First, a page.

Results 1  10
of
22
A Gröbner free alternative for polynomial system solving
 Journal of Complexity
, 2001
"... Given a system of polynomial equations and inequations with coefficients in the field of rational numbers, we show how to compute a geometric resolution of the set of common roots of the system over the field of complex numbers. A geometric resolution consists of a primitive element of the algebraic ..."
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Cited by 90 (17 self)
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Given a system of polynomial equations and inequations with coefficients in the field of rational numbers, we show how to compute a geometric resolution of the set of common roots of the system over the field of complex numbers. A geometric resolution consists of a primitive element of the algebraic extension defined by the set of roots, its minimal polynomial and the parametrizations of the coordinates. Such a representation of the solutions has a long history which goes back to Leopold Kronecker and has been revisited many times in computer algebra. We introduce a new generation of probabilistic algorithms where all the computations use only univariate or bivariate polynomials. We give a new codification of the set of solutions of a positive dimensional algebraic variety relying on a new global version of Newton’s iterator. Roughly speaking the complexity of our algorithm is polynomial in some kind of degree of the system, in its height, and linear in the complexity of evaluation
A survey of the Slemma
 SIAM Review
"... Abstract. In this survey we review the many faces of the Slemma, a result about the correctness of the Sprocedure. The basic idea of this widely used method came from control theory but it has important consequences in quadratic and semidefinite optimization, convex geometry, and linear algebra as ..."
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Cited by 31 (0 self)
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Abstract. In this survey we review the many faces of the Slemma, a result about the correctness of the Sprocedure. The basic idea of this widely used method came from control theory but it has important consequences in quadratic and semidefinite optimization, convex geometry, and linear algebra as well. These were all active research areas, but as there was little interaction between researchers in these different areas, their results remained mainly isolated. Here we give a unified analysis of the theory by providing three different proofs for the Slemma and revealing hidden connections with various areas of mathematics. We prove some new duality results and present applications from control theory, error estimation, and computational geometry. Key words. Slemma, Sprocedure, control theory, nonconvex theorem of alternatives, numerical range, relaxation theory, semidefinite optimization, generalized convexities
Sharp estimates for the arithmetic Nullstellensatz
 Duke Math. J
"... We present sharp estimates for the degree and the height of the polynomials in the Nullstellensatz over the integer ring Z. The result improves previous work of P. Philippon, C. Berenstein and A. Yger, and T. Krick and L. M. Pardo. We also present degree and height estimates of intrinsic type, which ..."
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Cited by 28 (2 self)
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We present sharp estimates for the degree and the height of the polynomials in the Nullstellensatz over the integer ring Z. The result improves previous work of P. Philippon, C. Berenstein and A. Yger, and T. Krick and L. M. Pardo. We also present degree and height estimates of intrinsic type, which depend mainly on the degree and the height of the input polynomial system. As an application we derive an effective arithmetic Nullstellensatz for sparse polynomial systems. The proof of these results relies heavily on the notion of local height of an affine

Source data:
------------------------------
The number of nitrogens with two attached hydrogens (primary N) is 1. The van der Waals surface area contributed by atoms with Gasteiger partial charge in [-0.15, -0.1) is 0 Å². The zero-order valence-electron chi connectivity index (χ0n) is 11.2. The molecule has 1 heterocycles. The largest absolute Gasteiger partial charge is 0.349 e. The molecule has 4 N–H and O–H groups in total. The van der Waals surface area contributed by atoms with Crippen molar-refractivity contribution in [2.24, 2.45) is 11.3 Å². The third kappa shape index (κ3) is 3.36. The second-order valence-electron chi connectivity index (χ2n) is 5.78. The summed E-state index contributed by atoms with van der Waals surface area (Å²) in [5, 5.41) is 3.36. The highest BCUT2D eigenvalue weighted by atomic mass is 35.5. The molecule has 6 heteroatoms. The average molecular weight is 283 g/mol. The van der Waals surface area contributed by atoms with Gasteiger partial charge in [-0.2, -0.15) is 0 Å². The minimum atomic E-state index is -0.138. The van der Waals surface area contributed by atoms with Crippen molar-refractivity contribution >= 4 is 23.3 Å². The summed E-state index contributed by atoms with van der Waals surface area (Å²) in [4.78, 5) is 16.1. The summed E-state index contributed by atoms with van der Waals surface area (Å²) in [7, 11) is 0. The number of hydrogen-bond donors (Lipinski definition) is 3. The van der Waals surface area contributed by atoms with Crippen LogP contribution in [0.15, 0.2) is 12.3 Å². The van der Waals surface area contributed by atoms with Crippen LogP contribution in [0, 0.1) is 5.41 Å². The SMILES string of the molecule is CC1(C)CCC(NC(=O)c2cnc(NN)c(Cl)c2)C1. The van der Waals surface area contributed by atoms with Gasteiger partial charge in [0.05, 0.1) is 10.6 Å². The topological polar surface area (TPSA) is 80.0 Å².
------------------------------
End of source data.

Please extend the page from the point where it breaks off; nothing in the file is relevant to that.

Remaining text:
On the TimeSpace Complexity of Geometric Elimination Procedures
, 1999
"... In [25] and [22] a new algorithmic concept was introduced for the symbolic solution of a zero dimensional complete intersection polynomial equation system satisfying a certain generic smoothness condition. The main innovative point of this algorithmic concept consists in the introduction of a new ge ..."
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Cited by 26 (17 self)
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In [25] and [22] a new algorithmic concept was introduced for the symbolic solution of a zero dimensional complete intersection polynomial equation system satisfying a certain generic smoothness condition. The main innovative point of this algorithmic concept consists in the introduction of a new geometric invariant, called the degree of the input system, and the proof that the most common elimination problems have time complexity which is polynomial in this degree and the length of the input.
The Hardness of Polynomial Equation Solving
, 2003
"... Elimination theory is at the origin of algebraic geometry in the 19th century and deals with algorithmic solving of multivariate polynomial equation systems over the complex numbers, or, more generally, over an arbitrary algebraically closed field. In this paper we investigate the intrinsic seq ..."
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Cited by 18 (10 self)
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Elimination theory is at the origin of algebraic geometry in the 19th century and deals with algorithmic solving of multivariate polynomial equation systems over the complex numbers, or, more generally, over an arbitrary algebraically closed field. In this paper we investigate the intrinsic sequential time complexity of universal elimination procedures for arbitrary continuous data structures encoding input and output objects of elimination theory (i.e. polynomial equation systems) and admitting the representation of certain limit objects.
Why polyhedra matter in nonlinear equation solving
, 2003
"... We give an elementary introduction to some recent polyhedral techniques for understanding and solving systems of multivariate polynomial equations. We provide numerous concrete examples and illustrations, and assume no background in algebraic geometry or convex geometry. Highlights include the fol ..."